Monday, June 28, 2010

Actors I'd Most Like to Cast in My Next Movie

Not that it would ever actually happen, but if I could pick up a phone and attach any of these actors to my next project, I'd be a happy camper. 

Hey, I can dream can't I?!

Steve Buscemi

Don Cheadle

Toni Collete

Zooey Deschanel

Morgan Freeman

Paul Giamatti

Luis Guzman

Philip Seymour Hoffman

Holly Hunter

Jason Isaacs

Catherine Keener

Harvey Keitel

Laura Linney

William Macy

Frances McDormand

Ian McShane

Wednesday, June 23, 2010

The Host - A Monster Movie I Wish I Had Made

This is one of those movies that I heard about more than a year ago, so I put it in my queue where it just sat there in Netflix purgatory until I finally remembered why I wanted to see it. Hate when that happens.

I should have seen it immediately - this is a great film.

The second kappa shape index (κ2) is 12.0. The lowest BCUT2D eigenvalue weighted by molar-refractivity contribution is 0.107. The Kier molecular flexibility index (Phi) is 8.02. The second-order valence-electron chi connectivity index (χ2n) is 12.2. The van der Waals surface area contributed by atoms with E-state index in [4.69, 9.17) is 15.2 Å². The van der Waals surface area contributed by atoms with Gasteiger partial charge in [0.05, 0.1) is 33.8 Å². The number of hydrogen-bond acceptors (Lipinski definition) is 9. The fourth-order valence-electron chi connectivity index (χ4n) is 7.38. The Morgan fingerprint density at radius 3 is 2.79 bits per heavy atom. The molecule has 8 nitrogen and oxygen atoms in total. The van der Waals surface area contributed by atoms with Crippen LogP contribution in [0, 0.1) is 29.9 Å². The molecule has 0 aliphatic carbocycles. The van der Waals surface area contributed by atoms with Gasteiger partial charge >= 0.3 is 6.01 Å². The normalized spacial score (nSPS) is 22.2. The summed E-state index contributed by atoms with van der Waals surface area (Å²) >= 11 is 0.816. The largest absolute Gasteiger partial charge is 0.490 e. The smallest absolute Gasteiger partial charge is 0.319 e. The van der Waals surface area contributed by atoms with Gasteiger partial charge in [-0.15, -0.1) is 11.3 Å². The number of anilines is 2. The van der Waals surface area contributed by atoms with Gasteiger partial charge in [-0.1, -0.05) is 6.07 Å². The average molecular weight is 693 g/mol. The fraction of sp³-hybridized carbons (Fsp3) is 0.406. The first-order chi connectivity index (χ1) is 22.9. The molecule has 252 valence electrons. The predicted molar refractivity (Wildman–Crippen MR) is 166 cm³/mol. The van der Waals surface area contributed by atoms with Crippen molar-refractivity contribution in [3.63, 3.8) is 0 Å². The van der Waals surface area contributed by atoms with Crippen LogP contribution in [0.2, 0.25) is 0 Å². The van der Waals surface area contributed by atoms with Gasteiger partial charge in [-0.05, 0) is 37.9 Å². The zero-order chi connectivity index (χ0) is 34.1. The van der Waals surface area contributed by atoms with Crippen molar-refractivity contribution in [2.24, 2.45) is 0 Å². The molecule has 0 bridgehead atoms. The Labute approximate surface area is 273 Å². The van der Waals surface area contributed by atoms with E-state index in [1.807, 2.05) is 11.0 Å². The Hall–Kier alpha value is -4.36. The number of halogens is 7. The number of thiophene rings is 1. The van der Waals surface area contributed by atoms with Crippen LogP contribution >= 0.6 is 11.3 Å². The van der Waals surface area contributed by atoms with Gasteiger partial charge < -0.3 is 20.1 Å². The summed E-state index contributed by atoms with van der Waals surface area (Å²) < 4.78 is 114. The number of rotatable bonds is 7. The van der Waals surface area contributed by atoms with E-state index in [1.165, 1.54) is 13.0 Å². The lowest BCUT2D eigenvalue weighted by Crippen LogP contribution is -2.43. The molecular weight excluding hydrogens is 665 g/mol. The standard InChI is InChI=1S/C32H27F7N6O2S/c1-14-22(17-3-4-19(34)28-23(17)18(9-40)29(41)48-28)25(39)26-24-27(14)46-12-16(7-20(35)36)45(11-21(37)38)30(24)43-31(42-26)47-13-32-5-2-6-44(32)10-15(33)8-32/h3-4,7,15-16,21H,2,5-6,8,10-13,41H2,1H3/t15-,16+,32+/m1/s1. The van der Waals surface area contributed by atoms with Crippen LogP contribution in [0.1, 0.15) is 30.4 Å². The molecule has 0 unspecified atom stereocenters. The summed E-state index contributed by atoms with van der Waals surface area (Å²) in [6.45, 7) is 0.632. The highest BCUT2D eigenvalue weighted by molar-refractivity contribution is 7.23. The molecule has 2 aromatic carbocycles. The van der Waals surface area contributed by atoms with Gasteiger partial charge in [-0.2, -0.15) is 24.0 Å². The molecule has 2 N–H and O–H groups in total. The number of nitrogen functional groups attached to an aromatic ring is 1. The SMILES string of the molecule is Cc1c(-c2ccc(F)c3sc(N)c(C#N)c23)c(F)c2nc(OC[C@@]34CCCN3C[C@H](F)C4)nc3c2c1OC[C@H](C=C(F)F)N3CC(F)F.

The Host (for the two or three of you who haven't seen it already) is a South Korean monster movie that centers around a mutated fish-frog beast, a deadly virus, an inept Korean government, a corrupt and exploitative American presence, and a sleepy-headed protagonist that no one will listen to.

What you might expect is a typical low-budget monster movie that at best achieves levels of entertaining camp. 

What you get however, is the best monster movie since... dang, since I don't know when.  It is surely better than Cloverfield, or that horrible Roland Emmerich Godzilla farce.  It is at times funny, scary, politically scathing and heart-wrenching.  It is also beautifully shot and masterfully directed from a script that focuses on (gasp) character development over blowing things up.

Interestingly enough, this was not some low-budget genre piece, this was a major blockbuster-type big-budget film (at least in South Korean terms - about $10 million), that still managed to hold onto its core vision.  You see, this is a monster movie that really isn't all that interested in the monster - this is very simply a story about a father who has lost his daughter and will do anything to get her back.  It is also a story about family - non-traditional family structures and the love that binds them.